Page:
An integrative design course addressing both creative and practical aspects of the design of systems related to energy and the environment. Development of the creative design process, including problem formulation and needs analysis, feasibility, legal, economic and human factors, environmental impacts, energy efficiency, aesthetics, safety, and design optimization. Application of design methods through a collaborative design project involving students from the Pratt School of Engineering and Trinity College. Open only to students pursuing the undergraduate certificate in Energy and Environment. Instructor consent required. Instructor: Klein


Water Quality Health – ENVIRON 524, EOS 524

Explore basic concepts of water quality and human health with focus on the global water cycle, global water demand and availability, chemical properties of water, contaminants in water, health implications, and environmental isotope hydrology. Highlights relationships between human activities, water scarcity, water quality degradation, and ecological and health consequences. Addresses some policy implications related to conflicts over water resources and impact of energy production on water resources. Prerequisites: prior knowledge of introductory calculus and chemistry or consent of instructor. Instructor: Vengosh


Water Cooperation and Conflict – ENVIRON 543S, PUBPOL 580S, GLHLTH 533S, ICS 580S

Focuses on potential for transboundary water resources-related conflict and cooperation. Discusses water scarcity concepts, natural resource conflict theory, hydro politics, hydro hegemony, water security, water markets and institutions, game theory, and international water law. Other topics include the economics of water and health. Case studies complement the broader course outlook.  Instructor: Jeuland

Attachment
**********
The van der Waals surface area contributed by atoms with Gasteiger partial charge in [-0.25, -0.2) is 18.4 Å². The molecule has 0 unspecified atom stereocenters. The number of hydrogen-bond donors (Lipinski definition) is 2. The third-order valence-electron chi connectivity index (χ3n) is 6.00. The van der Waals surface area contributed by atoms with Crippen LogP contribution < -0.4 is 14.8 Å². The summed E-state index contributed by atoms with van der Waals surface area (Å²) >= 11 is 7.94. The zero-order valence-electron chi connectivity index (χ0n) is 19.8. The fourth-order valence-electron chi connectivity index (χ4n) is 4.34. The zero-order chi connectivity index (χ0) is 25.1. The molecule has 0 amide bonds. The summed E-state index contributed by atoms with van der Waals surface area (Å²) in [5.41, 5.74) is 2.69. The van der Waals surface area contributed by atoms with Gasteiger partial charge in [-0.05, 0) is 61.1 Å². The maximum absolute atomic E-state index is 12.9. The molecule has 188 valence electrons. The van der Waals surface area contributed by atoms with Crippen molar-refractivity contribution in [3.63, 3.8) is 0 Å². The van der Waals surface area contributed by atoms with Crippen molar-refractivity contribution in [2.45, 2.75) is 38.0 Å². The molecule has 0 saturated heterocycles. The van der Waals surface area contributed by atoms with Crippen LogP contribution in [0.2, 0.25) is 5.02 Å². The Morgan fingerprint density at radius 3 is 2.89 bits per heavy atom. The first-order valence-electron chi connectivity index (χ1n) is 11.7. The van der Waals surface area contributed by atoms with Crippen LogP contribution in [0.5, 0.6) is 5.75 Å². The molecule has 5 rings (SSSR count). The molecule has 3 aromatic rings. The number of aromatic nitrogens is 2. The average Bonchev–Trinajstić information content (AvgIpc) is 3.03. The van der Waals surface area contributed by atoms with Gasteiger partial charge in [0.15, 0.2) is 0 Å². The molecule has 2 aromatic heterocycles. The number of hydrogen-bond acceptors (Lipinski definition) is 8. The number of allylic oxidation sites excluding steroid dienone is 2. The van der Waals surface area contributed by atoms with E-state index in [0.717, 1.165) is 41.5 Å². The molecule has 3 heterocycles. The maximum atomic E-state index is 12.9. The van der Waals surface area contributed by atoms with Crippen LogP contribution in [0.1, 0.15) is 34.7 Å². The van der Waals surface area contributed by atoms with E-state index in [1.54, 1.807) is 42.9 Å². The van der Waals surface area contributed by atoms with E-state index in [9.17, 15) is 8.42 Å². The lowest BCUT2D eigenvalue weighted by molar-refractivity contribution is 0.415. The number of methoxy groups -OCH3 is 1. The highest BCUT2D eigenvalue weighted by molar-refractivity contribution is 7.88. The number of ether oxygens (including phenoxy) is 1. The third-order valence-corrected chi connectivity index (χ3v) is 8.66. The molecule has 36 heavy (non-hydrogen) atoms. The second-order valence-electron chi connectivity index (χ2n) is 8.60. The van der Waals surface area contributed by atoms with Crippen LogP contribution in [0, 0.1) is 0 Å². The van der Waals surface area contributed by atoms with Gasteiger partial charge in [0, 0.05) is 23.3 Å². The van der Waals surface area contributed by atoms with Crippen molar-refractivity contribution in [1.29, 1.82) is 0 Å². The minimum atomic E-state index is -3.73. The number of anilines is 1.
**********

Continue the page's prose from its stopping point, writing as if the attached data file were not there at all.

Ectotoxicology – ENVIRON 610

Overview of ecological and toxicological effects of chemicals on structure and function of ecosystems, primarily at population, community and ecosystem levels of biological organization. Topics include environmental fate and transport of contaminants, biomonitoring, biomarkers/bioindicators, evolution of resistance to pollution, and extrapolating from molecular interactions to ecosystems. Incorporates critical discussion of in-depth case studies to highlight application of ecotoxicological concepts to real-world scenarios. For graduate and advanced undergraduate students. Instructor: Raftery

DUML Courses

Gateway to Biology: Molecular Biology – BIO 201LA

Introduces major concepts in biology through the lens of molecular biology. Molecular mechanisms that comprise the Central Dogma and variants. DNA structure and function, replication, transcription, and translation. Protein synthesis, folding, structure and function. Supporting topics related to the structure of cells, metabolism and energetics. Integration of physical and quantitative principles to molecular biology. Relevance to human diseases and the biotechnology industry. Laboratory includes an introduction to recombinant DNA technology. Prerequisite: Chemistry 101DL. Taught only in the Beaufort Marine Lab program. Instructor: Schultz